The student news site of Eastern Illinois University in Charleston, Illinois.

The Daily Eastern News

The student news site of Eastern Illinois University in Charleston, Illinois.

The Daily Eastern News

The student news site of Eastern Illinois University in Charleston, Illinois.

The Daily Eastern News

Celebrating the 35th anniversary of National Coming Out Day

Harper Hancock
The first National Coming Out Day was on October 11, 1988. This year marks 35 years of the LGBTQIA+ community fighting for equality.

The fight for LGBTQIA+ rights is an ongoing battle that is fought every day. Although there have been bumps and hiccups along the road, there have been many notable triumphs in the history of the LGBTQIA+ community.

One significant historical event that is celebrated annually is National Coming Out Day.

On Oct. 11, 1987, according to an article on the Academic Accelerator website discussing the events surrounding that day, roughly 750,000 people joined together in Washington D.C. to advocate for more federal funding for AIDS research and the end of discrimination against homosexuals.

This was known as the Second National March on Washington for Lesbian and Gay Rights.

During the early 1980s, the AIDS epidemic was on the rise and President Ronald Regan had done little to address the issue.

According to the Gender and Sexuality Collections at Georgia State University, Regan didn’t mention the word AIDS publicly until 1985 and hadn’t held a speech regarding the issue until 1987.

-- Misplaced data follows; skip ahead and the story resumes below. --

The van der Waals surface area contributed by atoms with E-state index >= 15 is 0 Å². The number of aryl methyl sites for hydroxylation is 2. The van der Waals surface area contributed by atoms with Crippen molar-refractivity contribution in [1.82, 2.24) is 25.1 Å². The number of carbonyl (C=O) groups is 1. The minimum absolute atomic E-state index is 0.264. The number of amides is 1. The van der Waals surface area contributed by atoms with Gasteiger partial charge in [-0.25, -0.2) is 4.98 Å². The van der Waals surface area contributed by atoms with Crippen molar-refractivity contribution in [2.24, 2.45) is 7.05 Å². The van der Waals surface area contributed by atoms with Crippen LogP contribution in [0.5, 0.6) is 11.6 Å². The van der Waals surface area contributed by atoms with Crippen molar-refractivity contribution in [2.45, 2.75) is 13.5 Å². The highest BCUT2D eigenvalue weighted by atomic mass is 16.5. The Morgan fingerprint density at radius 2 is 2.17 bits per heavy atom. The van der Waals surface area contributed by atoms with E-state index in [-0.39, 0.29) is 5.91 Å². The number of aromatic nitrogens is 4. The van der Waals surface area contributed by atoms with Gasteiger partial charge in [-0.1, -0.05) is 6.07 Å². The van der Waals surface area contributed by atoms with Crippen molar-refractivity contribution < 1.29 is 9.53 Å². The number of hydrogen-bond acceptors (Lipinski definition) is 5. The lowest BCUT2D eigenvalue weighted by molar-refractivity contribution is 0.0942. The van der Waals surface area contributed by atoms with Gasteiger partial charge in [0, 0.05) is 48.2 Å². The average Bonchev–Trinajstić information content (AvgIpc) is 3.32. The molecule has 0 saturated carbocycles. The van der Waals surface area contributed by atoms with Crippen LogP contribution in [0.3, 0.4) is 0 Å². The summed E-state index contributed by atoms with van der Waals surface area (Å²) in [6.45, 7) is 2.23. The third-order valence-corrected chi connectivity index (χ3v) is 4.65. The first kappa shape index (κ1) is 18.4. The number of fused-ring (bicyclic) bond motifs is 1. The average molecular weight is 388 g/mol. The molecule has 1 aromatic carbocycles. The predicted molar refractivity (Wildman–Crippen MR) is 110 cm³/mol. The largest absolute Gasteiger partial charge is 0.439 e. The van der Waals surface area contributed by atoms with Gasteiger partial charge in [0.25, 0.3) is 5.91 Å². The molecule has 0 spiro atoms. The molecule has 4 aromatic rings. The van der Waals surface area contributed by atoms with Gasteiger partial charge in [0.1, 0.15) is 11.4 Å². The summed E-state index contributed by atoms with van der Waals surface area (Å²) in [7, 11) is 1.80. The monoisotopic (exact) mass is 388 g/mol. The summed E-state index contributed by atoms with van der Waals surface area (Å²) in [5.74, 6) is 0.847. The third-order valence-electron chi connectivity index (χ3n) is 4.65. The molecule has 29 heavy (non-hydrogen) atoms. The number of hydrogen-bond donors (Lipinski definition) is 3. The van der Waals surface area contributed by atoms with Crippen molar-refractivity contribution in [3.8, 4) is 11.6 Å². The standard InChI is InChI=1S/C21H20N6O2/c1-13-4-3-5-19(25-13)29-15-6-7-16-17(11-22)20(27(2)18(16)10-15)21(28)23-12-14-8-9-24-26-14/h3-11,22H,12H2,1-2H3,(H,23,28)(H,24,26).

Not only that, but according to the News Georgia Encyclopedia in 1986, the Supreme Court approved Georgia’s anti-sodomy law, which meant that there was no constitutional protection for sodomy between two consenting men in a household and states had the right to outlaw its practice.

These two incidents sent the LGBTQIA+ community over the edge and caused the march on Washington’s capital.

The march of 1987 was not the first queer rally held to discuss these issues. According to the New York Times, the First National March on Washington for Lesbian and Gay Rights was held on Oct. 14, 1979.

The second march was so notable because of the massive turnout and the result.

According to Academic Accelerator co-creators of the 1979 march, Steve Oult and Joyce Hunter, used their influence and resources to plan another march starting in 1986. After reaching out to lesbian and gay organizations and receiving positive feedback, the planning began.

Four committee meetings were held to discuss the importance, organization, roles and responsibilities needed for the march. One meeting was held in Nov. 1986, one in Jan. and two in March 1987. The result of these meetings brought about several major demands that served as the platform for the march.

Academic Accelerator claims “The seven main requests were: Legal recognition of lesbian and gay relationships. Repeal all laws criminalizing sodomy between consenting adults. Executive order prohibiting discrimination by the federal government. Congress passes lesbian and gay civil rights bills. Ending discrimination against people with AIDS, AIDS-related complex (ARC), AIDS-related conditions, people living with HIV, and people with suspected AIDS. Significantly increased funding for AIDS education, research, and patient care. Money for AIDS, not war. Reproductive freedom, the right to control one’s own body, and an end to sexist oppression…”

The rally was able to bring attention to these issues and according to an exhibit in the University of Iowa’s Library, the march was able to get groups like ACT UP, the AIDS Coalition to Unleash Power, national media coverage for the first time and allowed people a first-hand look at the impact of aids with the introduction of Cleve Jones’ NAMES Project AIDS Memorial Quilt.

The National Aids Memorial claimed the quilt was composed of 1,920 panels created by the family and friends of 1,920 people who lost their lives to AIDS.

On the anniversary of the march, hundreds of organizers and participants gathered at the capitol once again to celebrate all their hard work and deemed Oct. 11, 1988, the first National Coming Out Day